Back to Ganoksin | FAQ | Contact

Adding boric acid to molten metal


#1

While melting gold or silver in a crucible, I usually take a small
pinch of boric acid and add it to the metal right before casting.
This is to reduce the amount of oxidation that occurs while melting
the metal. I am noticing that the crucible now has a reddish color
to the bottom, and it seems to be building up. Does the buildup of
this red material affect the quality of the mixture of gold or
silver? Am I possibly using too much boric acid to flux the metal?
Also, is it best to always use separate crucibles for casting
different kinds of metals? Thanks.

Glenn Block
Shardan Jewelry
Allentown, PA 18104
610-433-0833


#2

Hello Glenn: It is advisable to use seperate crucibles not only for
silver and gold but also for different colors of gold and some would
say for different karats. The problem is if small amounts of the
metal you cast before melt into what you are casting now you could
have a purity problem or a slight color change. Add some silver to a
yellow gold melt and it gets greener. I suggest when starting with a
new crucible too heat it and add pinches of boric acid followed by
the torch again until the entire inside and top edge are covered with
the melted glase of boric. The boric will discolor over time and use.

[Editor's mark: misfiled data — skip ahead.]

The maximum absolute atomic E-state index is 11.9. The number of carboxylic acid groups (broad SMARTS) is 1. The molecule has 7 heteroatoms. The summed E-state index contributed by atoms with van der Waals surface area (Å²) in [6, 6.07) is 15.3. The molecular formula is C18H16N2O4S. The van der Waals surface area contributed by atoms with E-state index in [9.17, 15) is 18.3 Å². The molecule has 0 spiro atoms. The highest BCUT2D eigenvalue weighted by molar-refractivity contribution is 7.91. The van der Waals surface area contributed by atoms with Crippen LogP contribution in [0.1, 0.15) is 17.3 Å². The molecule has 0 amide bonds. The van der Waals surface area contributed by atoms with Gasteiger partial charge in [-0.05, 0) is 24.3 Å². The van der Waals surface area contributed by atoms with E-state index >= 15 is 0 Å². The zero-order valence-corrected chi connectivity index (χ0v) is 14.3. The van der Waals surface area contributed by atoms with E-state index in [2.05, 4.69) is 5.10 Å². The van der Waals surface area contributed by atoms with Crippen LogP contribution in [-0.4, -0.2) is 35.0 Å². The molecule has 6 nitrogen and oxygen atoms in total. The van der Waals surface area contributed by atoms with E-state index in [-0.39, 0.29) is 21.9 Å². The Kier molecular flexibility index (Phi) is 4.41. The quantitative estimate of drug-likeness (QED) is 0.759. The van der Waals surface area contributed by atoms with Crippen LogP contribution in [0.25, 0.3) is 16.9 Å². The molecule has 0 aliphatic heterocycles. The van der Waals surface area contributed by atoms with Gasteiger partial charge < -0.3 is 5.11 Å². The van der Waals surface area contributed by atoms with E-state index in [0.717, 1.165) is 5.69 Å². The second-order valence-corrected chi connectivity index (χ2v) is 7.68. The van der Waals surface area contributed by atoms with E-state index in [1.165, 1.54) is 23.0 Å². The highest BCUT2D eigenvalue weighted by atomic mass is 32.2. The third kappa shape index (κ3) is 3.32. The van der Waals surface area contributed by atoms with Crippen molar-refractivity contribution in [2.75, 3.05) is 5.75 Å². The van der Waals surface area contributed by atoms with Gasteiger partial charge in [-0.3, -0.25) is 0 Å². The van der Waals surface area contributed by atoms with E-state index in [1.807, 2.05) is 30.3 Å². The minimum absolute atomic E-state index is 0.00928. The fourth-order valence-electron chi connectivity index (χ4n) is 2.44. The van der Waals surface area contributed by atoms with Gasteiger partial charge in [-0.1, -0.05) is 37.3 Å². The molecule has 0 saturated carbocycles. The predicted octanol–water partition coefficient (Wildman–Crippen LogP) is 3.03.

When adding Boric acid to your melt you should heat the end of your
stir stick and dip it into the boric powder. The boric will stick to
the stick and then you can add it to the metal without removing the
torch. This will reduce the amount of oxygen that the metal absorbs
since your flame is always covering your melt.

I have a fairly thick layer of boric in my crucibles and every now
and then I hold them upside down and heat it with my torch until some
flows out.

Michael R. Mathews Sr. Victoria,Texas


#3
Does the buildup of this red material affect the quality of the
mixture of gold or silver?  Am I possibly using too much boric acid
to flux the metal? Also, is it best to always use separate
crucibles for casting different kinds of metals? 

No, No, and yes. The red is copper oxide that’s been dissolved by the
boric acid flux, and remains in the boric acid glaze left on the
crucible, It’s presence means it was not in the metal you melted,
where the boric dissolved it. You CAN use too much, when it ends up
flowing with the metal and causing defects in the ingot or casting.
Other than that, no. And if you use seperate crucibles for each
metal type, then the little tiny grains of metal that may remain in a
crucible won’t alter the alloy in the next, different, color you
melt. If you’re careful to see that none of those little grains
remain, then you can mix uses of the crucible, but it sure is safer
not to do so. at the least, reserve seperate crucibles for white
golds, vs the yellow golds or other silver/copper/gold mixes. Traces
of white gold are not good things to add to yellow golds…

Peter